With producers in more commercial circles regressing back to the big build-ups and anthemic extremities of trance, a new generation of artists has created a counter-movement. Plumbing the very depths of dance's seabed, it's got to the point where artists like James Blake and Jamie Woon can receive regular radio play with tracks featuring long empty passages of reverb and sub bass. This kind of thing - be it on the radio or even the dancefloor - would've been unheard of only a few years ago. Sometimes I meet people who say they don't get dance music at all, and in my struggle to convert them I've found myself saying something along the lines of: Think of a dance track as though it were a painting. The beat is the frame or border surrounding the tableau. Some frames are just there to prevent the picture from falling off the wall. Others are grand affairs, ornate and inviting, drawin the eye towards the space the picture occupies. The frame isn't usually what makes an artwork interesting or unique, but it does give the artist that important boundary in which to work; same as the beat in dance music creates a rhythmic structure to be filled with myriad styles, sounds and variations. What matters is how the artist or musician chooses to fill that space.

Okay, the analogy's kind of trite, and I realise I won't be converting as many people to the dance movement as inviting angry Richie Hawtin fans to spout abuse all over the Quietus' comments box. That said, it does serve a handy metaphor when discussing the music of Nicolas Jaar - an artist known not only for dispensing of his proverbial picture frame, but often the canvas to boot.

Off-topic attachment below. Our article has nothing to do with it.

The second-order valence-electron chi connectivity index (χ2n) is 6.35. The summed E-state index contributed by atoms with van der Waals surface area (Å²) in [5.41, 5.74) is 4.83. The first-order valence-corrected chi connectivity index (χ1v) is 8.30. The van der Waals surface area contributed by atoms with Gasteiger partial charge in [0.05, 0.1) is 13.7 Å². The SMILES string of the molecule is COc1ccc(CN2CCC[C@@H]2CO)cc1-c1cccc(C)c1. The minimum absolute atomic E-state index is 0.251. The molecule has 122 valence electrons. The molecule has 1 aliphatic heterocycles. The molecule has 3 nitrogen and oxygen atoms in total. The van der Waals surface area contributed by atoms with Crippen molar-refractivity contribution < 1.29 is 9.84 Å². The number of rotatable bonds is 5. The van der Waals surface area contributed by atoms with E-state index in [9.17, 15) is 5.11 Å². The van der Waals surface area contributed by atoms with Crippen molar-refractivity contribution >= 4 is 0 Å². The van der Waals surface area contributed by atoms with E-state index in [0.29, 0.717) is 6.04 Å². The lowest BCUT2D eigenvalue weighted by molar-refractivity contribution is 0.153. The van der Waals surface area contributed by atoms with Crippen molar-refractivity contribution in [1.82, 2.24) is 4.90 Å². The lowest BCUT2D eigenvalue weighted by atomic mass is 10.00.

In his own way, Nicolas Jaar is the quintessence of slow young electronica – the end product of this gentle revolution. Following a string of deep house EPs on the Wolf + Lamb label, not to mention his own Clown & Sunset imprint, it was the release of Jaar's full length debut back in February that truly piqued critics' interests. Noticeably sparse, even compared with his earlier work, Space Is Only Noise rarely rises above the 100bpm mark. Traditional tech and house drums hardly feature, unveiling enormous chasmic layers filled with dripping wet piano chords, plucked Spanish guitar, jazzy Ethiopian sax and samples from foreign movies. Going back to that poorly-formed analogy, Jaar isn't just painting without a frame, but painting in thin air.

With critical praise comes critical backlash. For every listener impressed by Jaar's restraint and ingenuity comes one who is wary of this apparent distancing from the dancefloor. This is jazz music, art music - the kind of thing you'd hear in a museum or at one of Jaar's father's art installations. You may even wonder if it still counts as dance music any more.